When we talk about creating websites, web apps, or mobile apps, there are two important parts to consider: front-end and back-end development. Front-end development is all about the stuff that we see and interact with, like buttons and menus. On the other hand, back-end development focuses on making sure everything works smoothly behind the scenes – handling databases, servers, and managing requests.
Front-end development is like designing the face of a car, while back-end development is like crafting its engine and making it run flawlessly. They are both essential for any application to function properly. Without a well-designed front-end, users won't enjoy the app, and without a strong back-end, the app won't work as expected.
Examples of no-code front-end development tools for web apps include:
All of these tools have their pros and cons, but they all achieve the same core objective: they give you an interface to build the UI of your web application (what the user sees).
These tools also give you ability to define how and where you interact with your back-end. For instance, making a call to your database when a page is loaded or a button is pressed.
Examples of no-code back-end development tools for web apps include:
These tools are primarily databases, but also allow you to create what are called function stacks.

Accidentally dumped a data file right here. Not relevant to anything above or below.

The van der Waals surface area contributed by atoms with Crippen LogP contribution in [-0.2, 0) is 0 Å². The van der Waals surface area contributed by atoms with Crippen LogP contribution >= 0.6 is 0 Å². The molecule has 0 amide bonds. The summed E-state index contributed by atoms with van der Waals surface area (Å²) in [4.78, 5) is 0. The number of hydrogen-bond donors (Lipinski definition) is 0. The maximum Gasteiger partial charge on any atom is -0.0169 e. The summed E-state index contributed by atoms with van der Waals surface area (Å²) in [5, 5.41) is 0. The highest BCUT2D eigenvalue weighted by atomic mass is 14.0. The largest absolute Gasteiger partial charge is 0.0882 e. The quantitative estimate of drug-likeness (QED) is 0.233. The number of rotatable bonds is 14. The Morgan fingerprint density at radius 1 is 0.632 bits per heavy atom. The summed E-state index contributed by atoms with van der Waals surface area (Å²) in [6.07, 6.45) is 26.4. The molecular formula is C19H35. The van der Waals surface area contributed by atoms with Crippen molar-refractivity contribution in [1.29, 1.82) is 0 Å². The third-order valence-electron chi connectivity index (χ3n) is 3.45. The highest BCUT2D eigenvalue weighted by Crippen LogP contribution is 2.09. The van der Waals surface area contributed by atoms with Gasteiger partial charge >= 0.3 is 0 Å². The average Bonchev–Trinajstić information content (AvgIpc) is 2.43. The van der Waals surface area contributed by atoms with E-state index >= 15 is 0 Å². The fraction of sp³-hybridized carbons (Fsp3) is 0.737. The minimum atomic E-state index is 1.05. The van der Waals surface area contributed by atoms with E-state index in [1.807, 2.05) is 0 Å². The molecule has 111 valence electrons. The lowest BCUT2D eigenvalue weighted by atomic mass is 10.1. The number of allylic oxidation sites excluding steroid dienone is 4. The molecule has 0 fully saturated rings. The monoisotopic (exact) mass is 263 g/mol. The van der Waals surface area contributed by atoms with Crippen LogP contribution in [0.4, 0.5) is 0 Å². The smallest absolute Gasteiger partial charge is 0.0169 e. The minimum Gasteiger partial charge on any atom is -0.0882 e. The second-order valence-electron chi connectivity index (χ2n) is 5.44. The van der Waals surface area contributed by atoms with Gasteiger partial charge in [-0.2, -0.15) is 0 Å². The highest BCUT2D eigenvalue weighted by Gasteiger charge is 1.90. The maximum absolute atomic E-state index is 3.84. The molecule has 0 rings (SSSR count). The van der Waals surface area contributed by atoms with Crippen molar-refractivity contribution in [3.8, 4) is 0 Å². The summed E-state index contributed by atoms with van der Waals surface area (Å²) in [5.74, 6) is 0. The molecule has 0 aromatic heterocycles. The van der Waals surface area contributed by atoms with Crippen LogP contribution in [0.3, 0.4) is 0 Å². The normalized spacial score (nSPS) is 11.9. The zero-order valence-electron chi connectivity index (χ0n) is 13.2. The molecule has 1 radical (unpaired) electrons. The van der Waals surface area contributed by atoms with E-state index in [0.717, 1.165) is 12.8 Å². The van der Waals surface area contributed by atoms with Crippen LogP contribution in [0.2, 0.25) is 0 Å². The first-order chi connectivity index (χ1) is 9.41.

For example, Xano lets you create an API endpoint and define what happens in that API. This means you could call this API from a front-end builder (like WeWeb), pass data to the Xano API, and Xano could perform multiple processes to the passed data using the function stack inside the API.
One of the key differences between the front-end and back-end is not only what the user visually sees, but what information is visible to the user's browser.
Imagine if you wanted to get information about the current user. You make a call to your database in the back-end to retrieve information for a list of users, then filter this information on the front-end to only display the information related to the current user.
Is this secure?
Generally speaking - in this example, the entire list of user information is exposed and accessible in the browser. The information is only filtered after being received by the browser (front-end), meaning the entire list of unfiltered information exists within the browser and is accessible if the user knows where to look.
The correct way to do this would be to pass information to the back-end that can identify the current user, such as an id, and use this information to find the current user's specific information and return only this information to the browser (front-end).
The front and back-end are crucial to every web application, so it's important to understand what actually separates the two.
To showcase the power of no-code, we rebuilt the Twitter dashboard!